Television sport: When Harry met Reg on digital

Television's new face had a hard task and made a knockout start, says Alex Hayes
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The Independent Online
WHEN ONDIGITAL - the operator for terrestrial digital television - announced that it had secured the rights to Mike Tyson's comeback fight against Francois Botha, more than a few eyebrows were raised. Not only was the fee of pounds 2m deemed rather high, but many also wondered how First ONdigital, ONdigital's flagship channel, could cope with such a high profile event as its launch programme.

They need not have worried as the sight of three familiar faces calmed early nerves. Sitting comfortably in a London studio were ITV's Jim "I'll anchor any sports programme" Rosenthal, the former World Boxing Council heavyweight champion turned pantomime regular, Frank Bruno, and his old sparring partner Harry Carpenter, who, despite retiring some years ago, remains ever knowledgeable of the boxing world.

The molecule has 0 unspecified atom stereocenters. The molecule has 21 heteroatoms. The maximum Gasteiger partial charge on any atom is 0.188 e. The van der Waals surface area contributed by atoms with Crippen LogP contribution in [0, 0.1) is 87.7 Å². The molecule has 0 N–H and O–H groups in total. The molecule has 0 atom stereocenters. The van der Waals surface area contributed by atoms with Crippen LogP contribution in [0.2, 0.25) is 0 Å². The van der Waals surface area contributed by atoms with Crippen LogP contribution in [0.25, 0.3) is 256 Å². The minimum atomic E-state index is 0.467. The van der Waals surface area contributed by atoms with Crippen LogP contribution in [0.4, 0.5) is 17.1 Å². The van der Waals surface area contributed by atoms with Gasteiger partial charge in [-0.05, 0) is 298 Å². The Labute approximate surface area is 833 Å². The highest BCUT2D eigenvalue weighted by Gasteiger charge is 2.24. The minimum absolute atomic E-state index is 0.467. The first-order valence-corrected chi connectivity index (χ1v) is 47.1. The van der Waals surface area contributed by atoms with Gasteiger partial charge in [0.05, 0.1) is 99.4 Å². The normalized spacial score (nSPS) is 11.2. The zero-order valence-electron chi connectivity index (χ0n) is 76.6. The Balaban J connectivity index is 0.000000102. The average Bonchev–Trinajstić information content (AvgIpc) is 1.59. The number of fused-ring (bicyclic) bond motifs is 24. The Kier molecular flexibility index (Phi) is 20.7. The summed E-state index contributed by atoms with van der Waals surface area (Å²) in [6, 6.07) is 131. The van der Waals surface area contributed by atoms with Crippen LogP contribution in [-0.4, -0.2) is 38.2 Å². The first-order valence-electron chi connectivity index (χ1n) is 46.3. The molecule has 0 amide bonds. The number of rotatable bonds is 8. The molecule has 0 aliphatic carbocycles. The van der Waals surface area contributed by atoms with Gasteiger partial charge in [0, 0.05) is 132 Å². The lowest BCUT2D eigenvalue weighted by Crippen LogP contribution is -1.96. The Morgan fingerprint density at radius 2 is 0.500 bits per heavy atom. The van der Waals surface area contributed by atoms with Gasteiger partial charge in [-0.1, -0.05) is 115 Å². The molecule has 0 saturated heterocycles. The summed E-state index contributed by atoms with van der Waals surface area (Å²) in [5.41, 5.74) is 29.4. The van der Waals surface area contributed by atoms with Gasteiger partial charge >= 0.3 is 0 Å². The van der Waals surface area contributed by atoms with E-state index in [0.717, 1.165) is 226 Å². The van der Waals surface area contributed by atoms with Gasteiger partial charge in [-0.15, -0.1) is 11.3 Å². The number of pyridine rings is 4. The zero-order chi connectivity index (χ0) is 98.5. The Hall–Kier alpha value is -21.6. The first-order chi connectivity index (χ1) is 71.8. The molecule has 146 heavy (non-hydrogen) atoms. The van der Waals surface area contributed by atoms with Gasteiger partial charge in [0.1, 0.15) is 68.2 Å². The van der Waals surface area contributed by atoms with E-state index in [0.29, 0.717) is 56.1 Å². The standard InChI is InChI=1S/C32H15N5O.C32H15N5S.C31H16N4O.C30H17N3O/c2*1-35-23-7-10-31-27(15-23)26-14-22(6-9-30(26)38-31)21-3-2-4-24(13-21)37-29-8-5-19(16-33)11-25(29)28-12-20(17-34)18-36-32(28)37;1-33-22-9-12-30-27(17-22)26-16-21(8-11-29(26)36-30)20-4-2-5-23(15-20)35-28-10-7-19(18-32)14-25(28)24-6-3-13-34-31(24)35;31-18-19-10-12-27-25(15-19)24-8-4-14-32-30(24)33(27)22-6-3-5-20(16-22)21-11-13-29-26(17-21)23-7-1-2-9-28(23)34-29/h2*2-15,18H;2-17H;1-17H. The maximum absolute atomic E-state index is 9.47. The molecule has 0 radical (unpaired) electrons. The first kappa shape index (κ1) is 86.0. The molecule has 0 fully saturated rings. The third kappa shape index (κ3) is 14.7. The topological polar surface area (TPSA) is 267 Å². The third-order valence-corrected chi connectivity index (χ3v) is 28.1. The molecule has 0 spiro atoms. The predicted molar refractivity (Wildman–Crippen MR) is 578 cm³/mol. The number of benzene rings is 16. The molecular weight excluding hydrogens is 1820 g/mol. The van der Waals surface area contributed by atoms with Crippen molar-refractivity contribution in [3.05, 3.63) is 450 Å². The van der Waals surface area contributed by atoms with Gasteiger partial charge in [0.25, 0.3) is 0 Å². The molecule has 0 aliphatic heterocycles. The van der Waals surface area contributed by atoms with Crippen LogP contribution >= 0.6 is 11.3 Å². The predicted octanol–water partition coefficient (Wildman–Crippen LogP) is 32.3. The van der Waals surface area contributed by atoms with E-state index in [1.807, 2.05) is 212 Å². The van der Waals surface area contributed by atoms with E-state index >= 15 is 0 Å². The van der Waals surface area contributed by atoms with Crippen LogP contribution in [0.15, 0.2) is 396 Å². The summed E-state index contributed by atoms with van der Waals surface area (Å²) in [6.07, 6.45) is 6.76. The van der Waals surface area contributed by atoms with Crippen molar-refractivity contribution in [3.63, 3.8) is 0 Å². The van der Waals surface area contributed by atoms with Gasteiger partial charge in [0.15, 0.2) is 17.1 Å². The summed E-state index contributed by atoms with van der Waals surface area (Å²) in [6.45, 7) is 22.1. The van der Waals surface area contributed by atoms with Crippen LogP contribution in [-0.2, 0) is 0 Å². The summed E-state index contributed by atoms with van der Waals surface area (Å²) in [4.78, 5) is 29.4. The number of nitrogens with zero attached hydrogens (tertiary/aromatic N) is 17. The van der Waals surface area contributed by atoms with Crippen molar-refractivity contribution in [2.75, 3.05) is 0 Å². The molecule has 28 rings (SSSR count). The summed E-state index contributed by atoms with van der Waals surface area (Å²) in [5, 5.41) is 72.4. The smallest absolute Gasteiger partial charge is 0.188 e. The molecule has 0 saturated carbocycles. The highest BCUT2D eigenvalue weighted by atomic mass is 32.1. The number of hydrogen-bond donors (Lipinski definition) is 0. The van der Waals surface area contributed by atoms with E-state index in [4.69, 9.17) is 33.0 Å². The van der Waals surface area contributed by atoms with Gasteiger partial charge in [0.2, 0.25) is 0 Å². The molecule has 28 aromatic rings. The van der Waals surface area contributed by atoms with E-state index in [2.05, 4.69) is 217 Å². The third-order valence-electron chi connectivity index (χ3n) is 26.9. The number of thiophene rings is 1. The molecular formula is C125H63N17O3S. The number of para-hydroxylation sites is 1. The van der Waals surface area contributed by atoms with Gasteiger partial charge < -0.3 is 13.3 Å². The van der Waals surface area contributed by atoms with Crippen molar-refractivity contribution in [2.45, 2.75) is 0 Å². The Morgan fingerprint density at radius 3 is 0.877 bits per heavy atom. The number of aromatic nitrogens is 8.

With the programme starting at 1am and Tyson's fight not scheduled until 4.15am, ONdigital were always going to have to fill their airtime intelligently so as not to bore what few viewers they may have had (early reports suggest no more than 150,000 people own ONdigital in the UK). But again, any fears were laid to rest as the scheduling proved intelligent. The first hour consisted of studio chat, a report from Las Vegas by another familiar sporting face, Gary Newbon, and interviews with both fighters. Then, following two minor fights lower down on the card, came the main event at around 4.30am.

Commentating on the pictures of Botha walking up to the ring, Carpenter came up with his obligatory great line "He's looking a little bit white. Well, he is white. Pale, let's say he's pale". It was like old times; a fact confirmed by Reg Gutteridge's presence at ringside with Gary Mason, the former British heavyweight champion, alongside him. Hearing a live commentary, rather than relying on an American feed, from two known and respected pundits further contributed to the night's success.

In many ways this was the marriage of ITV and BBC's boxing families; and it worked.

For ONdigital, this was a comfortable victory. Like Tyson, they can now await their next challenge in a more relaxed state of mind.

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